Speaking Up for Children
When I imagine a healthy childhood that enables a precious, unique human being to be all they can possibly be as an individual, do all they can possibly do for others, and act for the welfare of unseen others and the welfare of the Earth, I see a young six-year-old boy and a young six-year-old girl with these Sixteen Capabilities. I see what I have called the vision of the “hot kid” expressed as descriptive outcomes. This is how I would specify the essential outcomes for early childhood education.
If you were a child in your own program, how would you want to be treated? The Foundation 15 is a summary of class constructions created by students at North Seattle College collected over a 6 year period. Their thoughts remind us of our challenge to feed the right wolf.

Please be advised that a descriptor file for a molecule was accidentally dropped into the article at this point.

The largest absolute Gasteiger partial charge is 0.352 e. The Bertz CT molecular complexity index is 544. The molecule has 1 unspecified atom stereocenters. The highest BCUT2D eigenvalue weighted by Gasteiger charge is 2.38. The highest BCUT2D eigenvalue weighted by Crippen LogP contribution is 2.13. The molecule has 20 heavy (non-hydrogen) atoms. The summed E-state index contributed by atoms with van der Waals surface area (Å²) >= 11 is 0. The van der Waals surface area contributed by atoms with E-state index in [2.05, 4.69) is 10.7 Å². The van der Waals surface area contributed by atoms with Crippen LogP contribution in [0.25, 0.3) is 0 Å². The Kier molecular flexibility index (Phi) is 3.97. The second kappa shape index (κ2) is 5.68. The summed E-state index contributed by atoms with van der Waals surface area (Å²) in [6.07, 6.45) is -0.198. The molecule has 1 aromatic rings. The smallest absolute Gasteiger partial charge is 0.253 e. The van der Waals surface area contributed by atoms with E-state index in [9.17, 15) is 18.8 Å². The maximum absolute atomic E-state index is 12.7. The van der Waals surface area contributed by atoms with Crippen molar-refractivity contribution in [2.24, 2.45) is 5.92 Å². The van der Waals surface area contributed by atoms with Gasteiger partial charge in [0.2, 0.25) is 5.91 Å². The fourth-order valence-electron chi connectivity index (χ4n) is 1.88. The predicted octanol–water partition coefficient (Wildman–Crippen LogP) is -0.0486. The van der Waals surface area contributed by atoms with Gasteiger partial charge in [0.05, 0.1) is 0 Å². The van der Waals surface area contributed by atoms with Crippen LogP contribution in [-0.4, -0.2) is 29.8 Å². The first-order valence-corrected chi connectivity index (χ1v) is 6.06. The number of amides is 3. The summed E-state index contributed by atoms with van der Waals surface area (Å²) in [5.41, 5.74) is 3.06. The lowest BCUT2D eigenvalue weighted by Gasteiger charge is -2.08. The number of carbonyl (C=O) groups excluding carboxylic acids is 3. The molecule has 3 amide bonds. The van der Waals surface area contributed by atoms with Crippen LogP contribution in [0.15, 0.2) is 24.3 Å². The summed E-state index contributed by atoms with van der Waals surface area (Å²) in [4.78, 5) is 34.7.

If you have those two tasks above, you can add this.
- BELONGING We ensure the perception of being included.
- WELL-BEING We offer an ethics of care for health in all its dimensions.
- RECIPROCITY We are becoming and changing in a passionate, compassionate, and aesthetic relationship with those whose lives we wish to enhance.
- PARTICIPATION We invite the participation of all into creating our possibility and defining our opportunity in spaces that are open and somewhat indefinite.
- JOY We playfully open up and take in to experience our relatedness.
- WHOLENESS We conceive of others as whole, capable human beings connected to others.
- TRUST We listen carefully to discover the ways of being of others as we stay truthful ourselves.